Sunday, January 10, 2010

Life of Pi


I heard a lot of good things about this book long before I finally got around to reading it.  I also had several people comment on how good it was when they saw that I was reading it.  I have to say, I had high expectations.

Part I, however, was indescribably boring.  Ninety pages is just too many before you get to the main story - the story of a 16-year-old boy alone on a lifeboat in the middle of the Pacific Ocean with a 450-pound Bengal tiger.  Really, knowing that was coming and all of the glowing recommendations I had gotten were the only things keeping me reading.

Life of Pi is the story of Piscine Molitor Patel's journeys.  Part I is mostly his journey through religions: Hinduism, Christianity, and Islam.  We also get some background on his life growing up as the son of a zookeeper (with some information about the behavior of animals that will play a key role later in the book).  Ultimately, however, I felt this section could have been much shorter, and I still would have gotten all of the pertinent information.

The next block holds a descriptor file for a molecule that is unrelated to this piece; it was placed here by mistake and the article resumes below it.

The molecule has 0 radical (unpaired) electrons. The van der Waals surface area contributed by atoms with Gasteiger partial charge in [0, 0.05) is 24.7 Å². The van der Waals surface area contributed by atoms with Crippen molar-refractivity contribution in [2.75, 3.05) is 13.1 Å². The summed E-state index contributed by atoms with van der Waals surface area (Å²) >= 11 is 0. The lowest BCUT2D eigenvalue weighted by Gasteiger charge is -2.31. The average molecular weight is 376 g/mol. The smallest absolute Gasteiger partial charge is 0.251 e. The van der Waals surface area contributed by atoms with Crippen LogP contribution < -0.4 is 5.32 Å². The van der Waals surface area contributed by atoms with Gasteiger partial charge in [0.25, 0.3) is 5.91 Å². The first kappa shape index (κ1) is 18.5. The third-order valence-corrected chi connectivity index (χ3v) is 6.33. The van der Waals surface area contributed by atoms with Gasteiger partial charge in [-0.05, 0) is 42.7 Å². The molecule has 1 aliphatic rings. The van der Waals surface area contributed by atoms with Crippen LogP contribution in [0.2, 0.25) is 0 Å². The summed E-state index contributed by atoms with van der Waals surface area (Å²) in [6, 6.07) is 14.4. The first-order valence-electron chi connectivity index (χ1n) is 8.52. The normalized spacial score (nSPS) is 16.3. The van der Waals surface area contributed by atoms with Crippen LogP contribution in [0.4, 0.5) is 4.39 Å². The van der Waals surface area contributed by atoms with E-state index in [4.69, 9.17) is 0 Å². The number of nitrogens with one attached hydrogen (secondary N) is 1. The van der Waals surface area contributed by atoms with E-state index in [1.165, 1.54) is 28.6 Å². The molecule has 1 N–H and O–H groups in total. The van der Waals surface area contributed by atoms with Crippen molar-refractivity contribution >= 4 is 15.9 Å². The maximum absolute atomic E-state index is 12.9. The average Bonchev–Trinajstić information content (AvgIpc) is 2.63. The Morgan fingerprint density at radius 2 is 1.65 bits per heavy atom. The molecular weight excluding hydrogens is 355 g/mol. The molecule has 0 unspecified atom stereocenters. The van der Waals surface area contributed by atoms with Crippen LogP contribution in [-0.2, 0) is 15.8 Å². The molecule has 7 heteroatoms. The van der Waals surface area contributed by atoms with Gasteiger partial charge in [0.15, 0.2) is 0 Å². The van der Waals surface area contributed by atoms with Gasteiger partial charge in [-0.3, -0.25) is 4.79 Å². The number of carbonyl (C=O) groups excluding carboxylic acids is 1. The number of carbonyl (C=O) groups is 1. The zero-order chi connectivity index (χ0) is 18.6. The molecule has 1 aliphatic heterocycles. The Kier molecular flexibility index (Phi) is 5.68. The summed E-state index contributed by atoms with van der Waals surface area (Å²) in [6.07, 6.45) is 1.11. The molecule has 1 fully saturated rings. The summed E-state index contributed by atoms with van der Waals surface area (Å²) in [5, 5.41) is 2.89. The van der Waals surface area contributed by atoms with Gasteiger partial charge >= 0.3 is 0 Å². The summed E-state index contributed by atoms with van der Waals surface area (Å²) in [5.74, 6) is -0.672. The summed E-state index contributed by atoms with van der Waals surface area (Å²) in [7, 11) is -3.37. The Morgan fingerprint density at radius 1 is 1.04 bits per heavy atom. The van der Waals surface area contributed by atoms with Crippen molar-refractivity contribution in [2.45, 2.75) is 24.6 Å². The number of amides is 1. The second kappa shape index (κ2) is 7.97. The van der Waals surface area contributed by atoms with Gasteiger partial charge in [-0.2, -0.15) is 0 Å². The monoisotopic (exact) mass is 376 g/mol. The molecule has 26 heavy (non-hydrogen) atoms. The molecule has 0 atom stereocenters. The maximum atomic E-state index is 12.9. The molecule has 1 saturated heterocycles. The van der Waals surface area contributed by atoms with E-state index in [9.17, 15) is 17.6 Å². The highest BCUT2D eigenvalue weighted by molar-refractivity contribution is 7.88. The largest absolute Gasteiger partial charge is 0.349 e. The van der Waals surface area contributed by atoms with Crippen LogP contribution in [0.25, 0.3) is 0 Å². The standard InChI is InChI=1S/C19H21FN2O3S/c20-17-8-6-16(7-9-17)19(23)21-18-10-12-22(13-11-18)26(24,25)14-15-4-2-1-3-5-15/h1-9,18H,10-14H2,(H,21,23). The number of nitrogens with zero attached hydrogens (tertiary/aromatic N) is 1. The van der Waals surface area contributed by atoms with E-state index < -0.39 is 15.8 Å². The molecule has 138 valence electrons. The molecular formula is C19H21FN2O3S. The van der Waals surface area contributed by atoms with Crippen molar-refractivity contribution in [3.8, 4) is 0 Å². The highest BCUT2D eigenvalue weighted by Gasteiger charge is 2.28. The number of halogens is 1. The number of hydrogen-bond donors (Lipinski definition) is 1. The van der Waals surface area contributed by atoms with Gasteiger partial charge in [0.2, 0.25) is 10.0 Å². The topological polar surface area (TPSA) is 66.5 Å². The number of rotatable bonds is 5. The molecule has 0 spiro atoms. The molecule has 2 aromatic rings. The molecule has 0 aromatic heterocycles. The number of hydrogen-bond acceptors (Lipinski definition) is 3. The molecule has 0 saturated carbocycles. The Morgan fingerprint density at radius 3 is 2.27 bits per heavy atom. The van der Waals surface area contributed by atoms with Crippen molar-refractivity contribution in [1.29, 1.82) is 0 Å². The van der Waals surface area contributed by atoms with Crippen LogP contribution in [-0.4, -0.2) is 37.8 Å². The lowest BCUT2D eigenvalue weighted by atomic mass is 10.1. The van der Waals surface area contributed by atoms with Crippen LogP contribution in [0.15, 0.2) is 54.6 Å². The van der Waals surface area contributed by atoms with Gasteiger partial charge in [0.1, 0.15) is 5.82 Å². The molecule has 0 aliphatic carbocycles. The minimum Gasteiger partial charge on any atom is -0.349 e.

With Part II, we finally get to the journey we've all been waiting for.  While Pi's family is in the process of moving from India to Canada on a cargo ship, taking the animals from their zoo along with them, the ship sinks.  Pi is the lone human survivor, but he still must outwit his animal companions.

Part II kept me entranced.  I didn't want to put the book down, and I couldn't wait to see how it ended.  You are told early on that he survives, but how he survived was the question that needed an answer.

I hate to do it, but I have to give it 3 out of 5 stars because of the beginning.  It was just too long for an introduction to the main story.  Part II was phenomenal, so I would recommend it on that alone.

3 comments:

  1. I started reading this last night. I'll let you know what I think.

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  2. OK - I like the first 90 pp. I think it told the reader who Pi is as a person, and provided insights about how he pulled survival off. I'd give it a 4.5 out of 5. Good philosophy and good adventure.

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